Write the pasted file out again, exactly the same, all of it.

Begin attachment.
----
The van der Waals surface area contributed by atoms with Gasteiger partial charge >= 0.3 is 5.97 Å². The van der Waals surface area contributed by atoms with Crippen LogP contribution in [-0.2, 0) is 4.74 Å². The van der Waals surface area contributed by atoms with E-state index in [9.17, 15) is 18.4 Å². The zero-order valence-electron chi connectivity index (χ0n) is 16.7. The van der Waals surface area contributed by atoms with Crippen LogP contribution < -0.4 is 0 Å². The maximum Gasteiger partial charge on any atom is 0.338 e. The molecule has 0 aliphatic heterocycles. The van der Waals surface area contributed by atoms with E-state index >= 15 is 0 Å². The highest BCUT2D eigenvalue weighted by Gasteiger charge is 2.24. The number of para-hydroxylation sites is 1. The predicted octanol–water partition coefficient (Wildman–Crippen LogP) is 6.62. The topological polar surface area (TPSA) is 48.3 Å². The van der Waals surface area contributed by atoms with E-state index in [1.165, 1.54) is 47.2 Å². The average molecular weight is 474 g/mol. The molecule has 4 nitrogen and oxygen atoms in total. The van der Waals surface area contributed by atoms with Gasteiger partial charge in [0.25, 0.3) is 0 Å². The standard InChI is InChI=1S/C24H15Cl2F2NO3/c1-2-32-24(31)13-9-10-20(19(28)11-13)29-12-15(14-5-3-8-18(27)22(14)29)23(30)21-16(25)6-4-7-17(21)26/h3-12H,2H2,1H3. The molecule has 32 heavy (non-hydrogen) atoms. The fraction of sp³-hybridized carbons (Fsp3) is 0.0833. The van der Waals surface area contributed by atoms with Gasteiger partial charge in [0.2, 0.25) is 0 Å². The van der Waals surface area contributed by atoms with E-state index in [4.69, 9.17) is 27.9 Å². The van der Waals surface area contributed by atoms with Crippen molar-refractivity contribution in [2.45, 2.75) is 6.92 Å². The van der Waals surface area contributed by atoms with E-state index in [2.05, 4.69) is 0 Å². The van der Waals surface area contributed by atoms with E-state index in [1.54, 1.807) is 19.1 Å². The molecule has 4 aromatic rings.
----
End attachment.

The van der Waals surface area contributed by atoms with Gasteiger partial charge >= 0.3 is 5.97 Å². The van der Waals surface area contributed by atoms with Crippen LogP contribution in [-0.2, 0) is 4.74 Å². The van der Waals surface area contributed by atoms with E-state index in [9.17, 15) is 18.4 Å². The zero-order valence-electron chi connectivity index (χ0n) is 16.7. The van der Waals surface area contributed by atoms with Crippen LogP contribution < -0.4 is 0 Å². The maximum Gasteiger partial charge on any atom is 0.338 e. The molecule has 0 aliphatic heterocycles. The van der Waals surface area contributed by atoms with E-state index >= 15 is 0 Å². The highest BCUT2D eigenvalue weighted by Gasteiger charge is 2.24. The number of para-hydroxylation sites is 1. The predicted octanol–water partition coefficient (Wildman–Crippen LogP) is 6.62. The topological polar surface area (TPSA) is 48.3 Å². The van der Waals surface area contributed by atoms with E-state index in [1.165, 1.54) is 47.2 Å². The average molecular weight is 474 g/mol. The molecule has 4 nitrogen and oxygen atoms in total. The van der Waals surface area contributed by atoms with Gasteiger partial charge in [0.25, 0.3) is 0 Å². The standard InChI is InChI=1S/C24H15Cl2F2NO3/c1-2-32-24(31)13-9-10-20(19(28)11-13)29-12-15(14-5-3-8-18(27)22(14)29)23(30)21-16(25)6-4-7-17(21)26/h3-12H,2H2,1H3. The molecule has 32 heavy (non-hydrogen) atoms. The fraction of sp³-hybridized carbons (Fsp3) is 0.0833. The van der Waals surface area contributed by atoms with Gasteiger partial charge in [0.2, 0.25) is 0 Å². The van der Waals surface area contributed by atoms with E-state index in [4.69, 9.17) is 27.9 Å². The van der Waals surface area contributed by atoms with Crippen molar-refractivity contribution in [2.45, 2.75) is 6.92 Å². The van der Waals surface area contributed by atoms with E-state index in [2.05, 4.69) is 0 Å². The van der Waals surface area contributed by atoms with E-state index in [1.54, 1.807) is 19.1 Å². The molecule has 4 aromatic rings.